Expanding heart transplant in the era of direct-acting antiviral therapy for hepatitis C

1. The rate of hepatitis C virus (HCV) transmission from nucleic acid amplification testing (NAT)-negative donor hearts is low, and survival rates in patients with donor-derived HCV are high.

Evidence Rating Level: 2 (Good)

While there have been considerable advances in heart transplantation, more and more patients are becoming reliant on mechanical circulatory support (MCS) and are subject to increasing morbidity and mortality due to long wait times and a shortage of donor hearts. Studies examining the use of hepatitis C virus (HCV)-positive donors had previously demonstrated a high rate of HCV infection and poor outcomes in recipients. With the introduction of direct-acting antivirals (DAAs), however, there is renewed interest in using organs from HCV-positive donors. In this prospective cohort study, 80 patients that received a heart transplant from an HCV-positive donor (September 2016-April 2019) at a large academic center were followed up to determine whether the inclusion of HCV-positive donors increased the donor pool, impacted waitlist duration, and to better understand the transmission and cure of donor-derived hepatitis C, morbidity and mortality at 1 year post-transplant. Researchers found that the median active waitlist time from the time of consenting to accept a HCV-positive donor heart was 4 days (IQR 1 to 18 days). Of the patients that had accrued active waitlist time before being consented to receive an HCV-positive donor heart, the median waitlist time was 28 days (IQR 6 to 168 days). The transmission rate of HCV in patients that received a nucleic acid amplification testing (NAT)-positive donor heart was 95.7%. None of the 10 recipients of hearts from NAT-negative donors developed infection. Among the recipients with donor-derived HCV (dd-HCV), 30-day and 1-year survival rates were 92.5% and 90.4%, respectively. This study therefore shows that with the availability of DAAs, the use of HCV-positive donor hearts may serve to expand the donor pool, reducing waitlist times and cardiac-related mortality.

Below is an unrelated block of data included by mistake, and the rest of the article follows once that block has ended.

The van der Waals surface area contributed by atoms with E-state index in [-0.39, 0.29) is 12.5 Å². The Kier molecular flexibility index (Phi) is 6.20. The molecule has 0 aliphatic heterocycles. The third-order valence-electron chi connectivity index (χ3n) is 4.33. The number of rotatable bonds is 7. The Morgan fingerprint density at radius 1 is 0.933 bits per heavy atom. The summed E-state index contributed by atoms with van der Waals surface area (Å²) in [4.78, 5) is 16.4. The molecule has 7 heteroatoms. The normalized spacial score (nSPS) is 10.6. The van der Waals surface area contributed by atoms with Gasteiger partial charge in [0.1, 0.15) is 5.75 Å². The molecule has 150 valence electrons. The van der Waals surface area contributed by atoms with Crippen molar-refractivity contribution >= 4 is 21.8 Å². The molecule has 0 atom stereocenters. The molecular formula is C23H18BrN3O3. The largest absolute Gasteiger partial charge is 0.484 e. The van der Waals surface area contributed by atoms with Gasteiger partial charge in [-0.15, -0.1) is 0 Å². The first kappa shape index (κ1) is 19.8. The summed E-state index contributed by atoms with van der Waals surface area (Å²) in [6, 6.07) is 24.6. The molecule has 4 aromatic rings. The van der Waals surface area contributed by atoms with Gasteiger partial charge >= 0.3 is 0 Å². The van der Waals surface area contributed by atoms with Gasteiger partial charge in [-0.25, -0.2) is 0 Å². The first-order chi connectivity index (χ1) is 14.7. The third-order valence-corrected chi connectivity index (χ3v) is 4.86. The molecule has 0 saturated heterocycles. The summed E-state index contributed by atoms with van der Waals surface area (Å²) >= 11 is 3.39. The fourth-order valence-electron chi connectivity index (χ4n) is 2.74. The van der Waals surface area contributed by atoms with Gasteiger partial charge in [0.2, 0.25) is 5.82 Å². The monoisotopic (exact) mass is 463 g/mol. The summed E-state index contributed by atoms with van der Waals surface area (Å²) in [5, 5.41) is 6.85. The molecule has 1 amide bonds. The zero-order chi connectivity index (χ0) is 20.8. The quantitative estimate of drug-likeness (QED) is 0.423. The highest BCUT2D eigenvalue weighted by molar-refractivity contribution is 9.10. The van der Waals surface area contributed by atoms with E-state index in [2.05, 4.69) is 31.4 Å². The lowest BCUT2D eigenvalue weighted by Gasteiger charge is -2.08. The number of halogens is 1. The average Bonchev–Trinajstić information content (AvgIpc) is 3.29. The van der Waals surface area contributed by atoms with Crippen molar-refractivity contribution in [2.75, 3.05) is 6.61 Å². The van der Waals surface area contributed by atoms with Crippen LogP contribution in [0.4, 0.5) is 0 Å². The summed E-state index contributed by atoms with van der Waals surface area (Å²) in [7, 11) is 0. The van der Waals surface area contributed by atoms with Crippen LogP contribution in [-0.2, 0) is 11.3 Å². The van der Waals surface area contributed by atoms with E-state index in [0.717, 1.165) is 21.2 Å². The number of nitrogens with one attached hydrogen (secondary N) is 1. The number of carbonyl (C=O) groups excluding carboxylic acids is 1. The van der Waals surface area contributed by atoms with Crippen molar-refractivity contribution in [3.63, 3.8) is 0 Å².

Click to read the study in JAMA Cardiology

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